The Royal Anthropological Institute joins the Academy of Social Sciences
24 February 2020
The Academy of Social Sciences is delighted to welcome its latest Member Learned Society – the Royal Anthropological Institute (RAI).
The RAI joins 45 other member learned societies of the Academy. These embrace the major disciplines, and many sub-disciplines and areas of study, which make up the social sciences. Together, the Academy and Member Learned Societies have more than 90,000 social scientists within their collective memberships; a powerful voice for the sector.
The Academy of Social Sciences is the national academy of academics, learned societies and practitioners in the social sciences. Its mission is to promote social science in the United Kingdom for the public benefit. In addition to the Member Learned Societies, the Academy has around 1400 individual Fellows, and a number of affiliates. Fellows are distinguished scholars and practitioners from academia and the public and private sectors. The Academy’s purpose is to ‘promote the social sciences in the UK for public benefit’. It currently does this through advocacy linked to its Campaign for Social Science, by bringing evidence to influence policy, by providing an active forum for learned societies, and by recognising excellence.
Rita Gardner, Chief Executive of the Academy, says “Its excellent news that the RAI is joining our thriving group of 45 Member Learned Societies which encompass all the leading disciplines in social science. The more our community can act together for the social sciences at a time of change and possible challenge is vital to securing the future health of our sector. The UK is a world leader across the social sciences and they have key roles to play in understanding and managing the grand challenges facing the UK and the world, and in educating a highly employable workforce”.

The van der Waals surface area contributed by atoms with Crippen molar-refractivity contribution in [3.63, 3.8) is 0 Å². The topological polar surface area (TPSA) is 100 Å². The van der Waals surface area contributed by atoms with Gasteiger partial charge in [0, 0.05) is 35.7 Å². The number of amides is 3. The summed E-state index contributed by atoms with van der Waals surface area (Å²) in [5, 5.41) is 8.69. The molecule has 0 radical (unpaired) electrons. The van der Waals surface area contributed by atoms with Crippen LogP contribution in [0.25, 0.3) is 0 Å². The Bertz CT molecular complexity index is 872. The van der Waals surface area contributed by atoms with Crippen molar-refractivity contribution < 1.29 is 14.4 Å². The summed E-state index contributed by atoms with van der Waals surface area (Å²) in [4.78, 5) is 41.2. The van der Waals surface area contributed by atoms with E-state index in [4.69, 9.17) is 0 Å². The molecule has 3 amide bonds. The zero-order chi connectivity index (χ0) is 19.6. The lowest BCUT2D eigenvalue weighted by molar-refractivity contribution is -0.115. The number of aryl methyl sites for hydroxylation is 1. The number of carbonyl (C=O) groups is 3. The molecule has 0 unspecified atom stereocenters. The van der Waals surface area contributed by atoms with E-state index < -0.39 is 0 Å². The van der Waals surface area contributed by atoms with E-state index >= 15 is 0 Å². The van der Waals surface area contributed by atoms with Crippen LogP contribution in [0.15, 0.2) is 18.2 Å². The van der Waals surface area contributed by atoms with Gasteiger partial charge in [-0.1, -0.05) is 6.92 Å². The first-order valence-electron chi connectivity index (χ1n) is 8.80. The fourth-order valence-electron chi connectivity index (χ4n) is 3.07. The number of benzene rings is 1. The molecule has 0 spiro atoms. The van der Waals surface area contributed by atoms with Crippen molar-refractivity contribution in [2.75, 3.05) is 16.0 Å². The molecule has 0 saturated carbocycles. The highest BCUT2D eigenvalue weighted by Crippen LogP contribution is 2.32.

The Royal Anthropological Institute of Great Britain and Ireland (RAI) is a long-established anthropological association, with a global membership. Its remit includes all the relevant sub-fields of anthropology, including social anthropology, evolutionary anthropology, cultural anthropology, biological anthropology, and shares an interest with neighbouring fields such as archaeology, human genetics and linguistics. It seeks to maintain a long tradition of scholarship, as well as services to students. The RAI promotes the public understanding of anthropology, as well as the contribution anthropology can make to public affairs and social issues. It includes within its constituency not only academic anthropologists but also those with a general interest in the subject, and those trained in anthropology who work in other fields.
David Shankland, Director of RAI says: “The Royal Anthropological Institute is very pleased to join the Academy of Social Sciences, and the many associations that it works together with. In these days of highly complex and rapid social change, it is only by working together that we can develop best practice for the learned societies as they seek to remain leaders in their respective fields and enhance their contributions to public life. We are convinced that the RAI will gain a great deal from being together with such a distinguished group. “
Further information about RAI’s activities may be found on their website www.therai.org.uk.